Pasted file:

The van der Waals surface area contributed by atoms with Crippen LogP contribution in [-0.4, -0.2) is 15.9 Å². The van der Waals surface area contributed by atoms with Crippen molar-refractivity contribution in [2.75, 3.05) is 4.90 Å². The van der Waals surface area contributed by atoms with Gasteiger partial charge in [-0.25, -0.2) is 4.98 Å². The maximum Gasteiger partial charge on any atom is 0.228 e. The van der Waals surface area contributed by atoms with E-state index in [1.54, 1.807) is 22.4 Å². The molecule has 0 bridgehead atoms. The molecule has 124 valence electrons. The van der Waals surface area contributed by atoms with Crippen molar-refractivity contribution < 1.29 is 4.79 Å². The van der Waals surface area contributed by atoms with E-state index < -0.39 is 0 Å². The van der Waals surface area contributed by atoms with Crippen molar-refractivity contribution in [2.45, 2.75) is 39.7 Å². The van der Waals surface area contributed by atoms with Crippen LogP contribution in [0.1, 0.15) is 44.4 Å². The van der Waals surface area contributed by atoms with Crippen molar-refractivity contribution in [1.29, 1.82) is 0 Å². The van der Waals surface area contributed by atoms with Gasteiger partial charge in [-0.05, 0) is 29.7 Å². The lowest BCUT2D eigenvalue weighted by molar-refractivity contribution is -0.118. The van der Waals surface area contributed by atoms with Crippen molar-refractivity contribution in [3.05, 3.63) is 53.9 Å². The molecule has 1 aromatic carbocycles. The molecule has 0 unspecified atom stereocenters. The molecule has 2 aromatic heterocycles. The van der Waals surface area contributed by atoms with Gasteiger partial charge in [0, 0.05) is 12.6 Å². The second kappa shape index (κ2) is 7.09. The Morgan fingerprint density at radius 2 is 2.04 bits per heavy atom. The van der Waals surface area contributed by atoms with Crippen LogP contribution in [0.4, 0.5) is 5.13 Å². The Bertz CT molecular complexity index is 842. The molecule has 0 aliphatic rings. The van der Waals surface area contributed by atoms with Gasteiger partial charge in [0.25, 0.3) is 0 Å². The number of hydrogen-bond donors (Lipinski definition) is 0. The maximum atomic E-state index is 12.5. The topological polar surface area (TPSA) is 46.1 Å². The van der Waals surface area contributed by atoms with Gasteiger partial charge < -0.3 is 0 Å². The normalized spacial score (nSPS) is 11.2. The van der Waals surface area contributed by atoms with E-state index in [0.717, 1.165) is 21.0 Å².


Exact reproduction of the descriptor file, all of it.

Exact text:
The van der Waals surface area contributed by atoms with Crippen LogP contribution in [-0.4, -0.2) is 15.9 Å². The van der Waals surface area contributed by atoms with Crippen molar-refractivity contribution in [2.75, 3.05) is 4.90 Å². The van der Waals surface area contributed by atoms with Gasteiger partial charge in [-0.25, -0.2) is 4.98 Å². The maximum Gasteiger partial charge on any atom is 0.228 e. The van der Waals surface area contributed by atoms with E-state index in [1.54, 1.807) is 22.4 Å². The molecule has 0 bridgehead atoms. The molecule has 124 valence electrons. The van der Waals surface area contributed by atoms with Crippen molar-refractivity contribution < 1.29 is 4.79 Å². The van der Waals surface area contributed by atoms with E-state index < -0.39 is 0 Å². The van der Waals surface area contributed by atoms with Crippen molar-refractivity contribution in [2.45, 2.75) is 39.7 Å². The van der Waals surface area contributed by atoms with Crippen LogP contribution in [0.1, 0.15) is 44.4 Å². The van der Waals surface area contributed by atoms with Crippen molar-refractivity contribution in [1.29, 1.82) is 0 Å². The van der Waals surface area contributed by atoms with Gasteiger partial charge in [-0.05, 0) is 29.7 Å². The lowest BCUT2D eigenvalue weighted by molar-refractivity contribution is -0.118. The van der Waals surface area contributed by atoms with Crippen molar-refractivity contribution in [3.05, 3.63) is 53.9 Å². The molecule has 1 aromatic carbocycles. The molecule has 0 unspecified atom stereocenters. The molecule has 2 aromatic heterocycles. The van der Waals surface area contributed by atoms with Gasteiger partial charge in [0, 0.05) is 12.6 Å². The second kappa shape index (κ2) is 7.09. The Morgan fingerprint density at radius 2 is 2.04 bits per heavy atom. The van der Waals surface area contributed by atoms with Crippen LogP contribution in [0.4, 0.5) is 5.13 Å². The Bertz CT molecular complexity index is 842. The molecule has 0 aliphatic rings. The van der Waals surface area contributed by atoms with Gasteiger partial charge in [0.25, 0.3) is 0 Å². The number of hydrogen-bond donors (Lipinski definition) is 0. The maximum atomic E-state index is 12.5. The topological polar surface area (TPSA) is 46.1 Å². The van der Waals surface area contributed by atoms with Gasteiger partial charge < -0.3 is 0 Å². The normalized spacial score (nSPS) is 11.2. The van der Waals surface area contributed by atoms with E-state index in [0.717, 1.165) is 21.0 Å².